Postage stamps issued as part of a limited definitive series usually comprise a smaller range of denominations and are issued for shorter periods than regular definitive series. They may or may not exhibit uniform design elements or characteristics. Stamps of some limited series are issued with the same denomination — for instance, the three 1981 American Anthem Flag 18-cent stamps. The Postal Service issued them to supplement quantities of regular definitives after the first-class letter rate changed from thirteen to eighteen cents.
The Postal Service issued limited series with different denominations to meet new postage rates for several classes of mail and to accommodate additional weight rates - for instance, the 37-cent, 26-cent and 17-cent stamps of the Wildlife Series issued from 2003 to 2007. Other limited series — the American Culture Issue of 2000-2003, for example — were issued to service bulk presorted mail.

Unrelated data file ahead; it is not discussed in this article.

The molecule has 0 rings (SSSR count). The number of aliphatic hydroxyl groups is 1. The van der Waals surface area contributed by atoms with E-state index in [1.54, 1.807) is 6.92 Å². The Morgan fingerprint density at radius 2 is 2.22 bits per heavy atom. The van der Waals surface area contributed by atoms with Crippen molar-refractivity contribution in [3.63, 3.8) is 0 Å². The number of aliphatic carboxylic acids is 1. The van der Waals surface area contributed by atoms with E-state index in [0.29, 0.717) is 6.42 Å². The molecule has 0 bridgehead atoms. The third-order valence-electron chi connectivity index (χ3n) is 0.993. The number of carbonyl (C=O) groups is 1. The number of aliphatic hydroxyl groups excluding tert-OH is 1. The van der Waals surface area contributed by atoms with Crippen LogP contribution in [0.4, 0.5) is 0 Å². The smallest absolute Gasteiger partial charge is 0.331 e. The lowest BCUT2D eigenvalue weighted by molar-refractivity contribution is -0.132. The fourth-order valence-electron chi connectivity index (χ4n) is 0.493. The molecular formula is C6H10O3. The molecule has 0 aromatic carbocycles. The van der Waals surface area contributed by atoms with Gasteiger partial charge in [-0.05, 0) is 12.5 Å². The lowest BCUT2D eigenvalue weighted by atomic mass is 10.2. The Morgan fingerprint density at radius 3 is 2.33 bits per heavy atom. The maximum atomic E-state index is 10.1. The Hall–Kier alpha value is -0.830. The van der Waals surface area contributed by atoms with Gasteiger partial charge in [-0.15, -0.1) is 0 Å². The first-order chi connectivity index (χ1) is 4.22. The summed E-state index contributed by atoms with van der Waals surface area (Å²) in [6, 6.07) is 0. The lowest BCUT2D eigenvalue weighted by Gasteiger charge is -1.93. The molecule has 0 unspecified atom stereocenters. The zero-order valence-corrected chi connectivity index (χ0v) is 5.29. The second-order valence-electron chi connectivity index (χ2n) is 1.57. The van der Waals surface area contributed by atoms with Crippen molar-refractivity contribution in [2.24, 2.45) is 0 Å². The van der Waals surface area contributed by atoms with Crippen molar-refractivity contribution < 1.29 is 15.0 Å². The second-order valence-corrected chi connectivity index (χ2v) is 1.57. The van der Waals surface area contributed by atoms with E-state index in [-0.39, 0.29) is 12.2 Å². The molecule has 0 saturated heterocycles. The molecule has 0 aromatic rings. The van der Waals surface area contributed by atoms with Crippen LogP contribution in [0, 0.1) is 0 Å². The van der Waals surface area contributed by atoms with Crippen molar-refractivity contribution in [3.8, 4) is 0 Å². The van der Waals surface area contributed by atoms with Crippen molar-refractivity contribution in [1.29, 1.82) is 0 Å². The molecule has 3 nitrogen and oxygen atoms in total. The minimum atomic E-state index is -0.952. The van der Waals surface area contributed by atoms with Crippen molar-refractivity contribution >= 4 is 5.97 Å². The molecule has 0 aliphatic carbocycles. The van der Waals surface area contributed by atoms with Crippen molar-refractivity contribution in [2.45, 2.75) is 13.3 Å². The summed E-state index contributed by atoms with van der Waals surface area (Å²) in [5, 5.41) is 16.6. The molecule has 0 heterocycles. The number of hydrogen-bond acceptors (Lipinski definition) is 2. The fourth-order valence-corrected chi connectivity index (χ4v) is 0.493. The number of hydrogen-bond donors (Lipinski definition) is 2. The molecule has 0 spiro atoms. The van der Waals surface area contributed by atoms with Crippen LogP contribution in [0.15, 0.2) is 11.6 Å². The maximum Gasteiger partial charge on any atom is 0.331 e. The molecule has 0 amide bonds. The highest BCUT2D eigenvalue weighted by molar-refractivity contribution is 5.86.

Early twenty-first century limited definitives such as the American Design series were issued in low denomination varieties, usually less than ten cents. They were issued for use with previously issued stamps (definitive or commemorative) to supplement postage rate increases.
During the last three decades of the twentieth century, the Postal Service typically issued limited series over a three- to five-year time span, usually mirroring the periods between rate changes. Nonetheless, these postage stamps were among the most widely used US postage stamps at the time. As the time span between rate changes narrowed, so did the life of limited definitive stamp series.
Alexander T. Haimann, National Postal Museum and Roger S. Brody